I’ve had emotional experiences with God, like the one described above. I’ve had intellectual ones drawn from my area of study, like sitting in a theatre analyzing a piece of theatre for social change and suddenly thinking that this was the form I should dedicate my time and talent to. This thought has taken my life to all kinds of wonderful places. I’ve felt God in temple dedications, where I felt the full power of God’s love for me as a person in a way I haven’t before or since. I’ve felt God sitting on my couch reading feminist theory, theatre textbooks, C.S. Lewis and Harry Potter (yes, I’m serious.) I work in rehearsal and feel God in the process of creating a piece of theatre, a process both emotional and intellectual.

There are many times when I don’t feel God when others do. To quote a professor,  “I’m more likely to feel the Spirit in a theatre then in church.” While I have found God in church, I’ve found that is not the main place of inspiration for me. Nature is another thing that inspires many, but not me. But I try not to rule out spaces, just because they are rarely inspiring to me. Many of the places I’ve found God are very unconventional, like a play about Harvey Milk, the script of Dr. Faustus, or a young adult novel by Madeline L’Engle. But I’ve discovered that the more spaces I open up for God, the more places I find God. God knows me, and therefore speaks to me in ways that work well for me. I believe that God can speak through any means that will reach us.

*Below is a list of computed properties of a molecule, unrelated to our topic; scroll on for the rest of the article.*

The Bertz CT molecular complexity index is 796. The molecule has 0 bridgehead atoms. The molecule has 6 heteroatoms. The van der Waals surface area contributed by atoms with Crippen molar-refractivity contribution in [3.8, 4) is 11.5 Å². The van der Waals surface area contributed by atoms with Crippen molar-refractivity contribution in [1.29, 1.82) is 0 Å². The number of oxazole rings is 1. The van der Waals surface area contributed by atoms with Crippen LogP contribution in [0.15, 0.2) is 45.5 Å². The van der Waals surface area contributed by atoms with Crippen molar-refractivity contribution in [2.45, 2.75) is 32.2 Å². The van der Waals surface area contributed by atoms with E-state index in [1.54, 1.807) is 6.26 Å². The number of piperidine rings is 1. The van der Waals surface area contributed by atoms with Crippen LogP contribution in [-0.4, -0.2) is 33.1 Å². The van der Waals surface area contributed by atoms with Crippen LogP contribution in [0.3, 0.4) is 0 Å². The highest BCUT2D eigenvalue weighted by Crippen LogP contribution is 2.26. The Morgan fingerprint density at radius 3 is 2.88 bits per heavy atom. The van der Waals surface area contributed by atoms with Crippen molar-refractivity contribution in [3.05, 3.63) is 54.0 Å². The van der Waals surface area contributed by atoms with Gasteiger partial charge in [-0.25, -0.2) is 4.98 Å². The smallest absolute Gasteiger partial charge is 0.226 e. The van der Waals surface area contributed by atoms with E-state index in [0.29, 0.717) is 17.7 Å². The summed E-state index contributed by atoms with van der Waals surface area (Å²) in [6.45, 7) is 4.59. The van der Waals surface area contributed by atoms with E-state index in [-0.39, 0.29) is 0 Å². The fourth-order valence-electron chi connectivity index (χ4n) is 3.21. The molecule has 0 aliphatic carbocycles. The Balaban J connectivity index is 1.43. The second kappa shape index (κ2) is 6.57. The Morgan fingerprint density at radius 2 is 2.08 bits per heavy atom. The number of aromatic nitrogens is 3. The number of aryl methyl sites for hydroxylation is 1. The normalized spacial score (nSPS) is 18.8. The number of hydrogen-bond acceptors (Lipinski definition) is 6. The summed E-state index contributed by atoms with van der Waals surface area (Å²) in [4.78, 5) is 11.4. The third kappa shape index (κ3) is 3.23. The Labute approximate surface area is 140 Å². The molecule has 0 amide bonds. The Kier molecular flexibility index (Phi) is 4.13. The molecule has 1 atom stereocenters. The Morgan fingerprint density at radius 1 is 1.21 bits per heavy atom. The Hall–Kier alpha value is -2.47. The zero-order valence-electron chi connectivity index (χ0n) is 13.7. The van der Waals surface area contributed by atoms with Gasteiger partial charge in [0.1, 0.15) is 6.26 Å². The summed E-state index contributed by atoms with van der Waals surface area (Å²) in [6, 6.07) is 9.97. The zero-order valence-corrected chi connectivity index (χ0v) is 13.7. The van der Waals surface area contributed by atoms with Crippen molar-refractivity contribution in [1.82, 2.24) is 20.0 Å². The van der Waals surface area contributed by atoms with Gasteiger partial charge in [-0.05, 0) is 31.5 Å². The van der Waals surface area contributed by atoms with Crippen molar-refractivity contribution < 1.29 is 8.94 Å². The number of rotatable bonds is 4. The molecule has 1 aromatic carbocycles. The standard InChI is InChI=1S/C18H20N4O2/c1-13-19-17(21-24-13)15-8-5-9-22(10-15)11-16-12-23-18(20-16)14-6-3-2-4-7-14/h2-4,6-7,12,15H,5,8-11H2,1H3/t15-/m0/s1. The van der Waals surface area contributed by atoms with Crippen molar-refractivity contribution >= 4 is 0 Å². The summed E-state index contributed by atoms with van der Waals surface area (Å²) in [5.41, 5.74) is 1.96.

So my question is, how does God speak to you?

 

 

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32 Responses

  1. james says:

    If I may, but I titled a post on this very subject on my blog some months ago.

    http://notveryusefultruths.blogspot.com/2011/04/where-i-find-god.html

  2. Darcey says:

    God speaks to me through music (rarely hymns or church-related), and through the amazing talents of others. I am always moved when I see the gifts some people are born with – that is God to me.

  3. Kmillecam says:

    The divine speaks to me through the interconnectedness of people and the Earth. It is sometimes music, or films, or friends, or family, but it is always about Truth and Passion. When someone is passionate about something, I feel awakened to something greater than myself. When someone is truthful about something, or truthful with themself, I feel awakened to something greater than myself. If I feel inspired, I look for the source. And that is where I find god.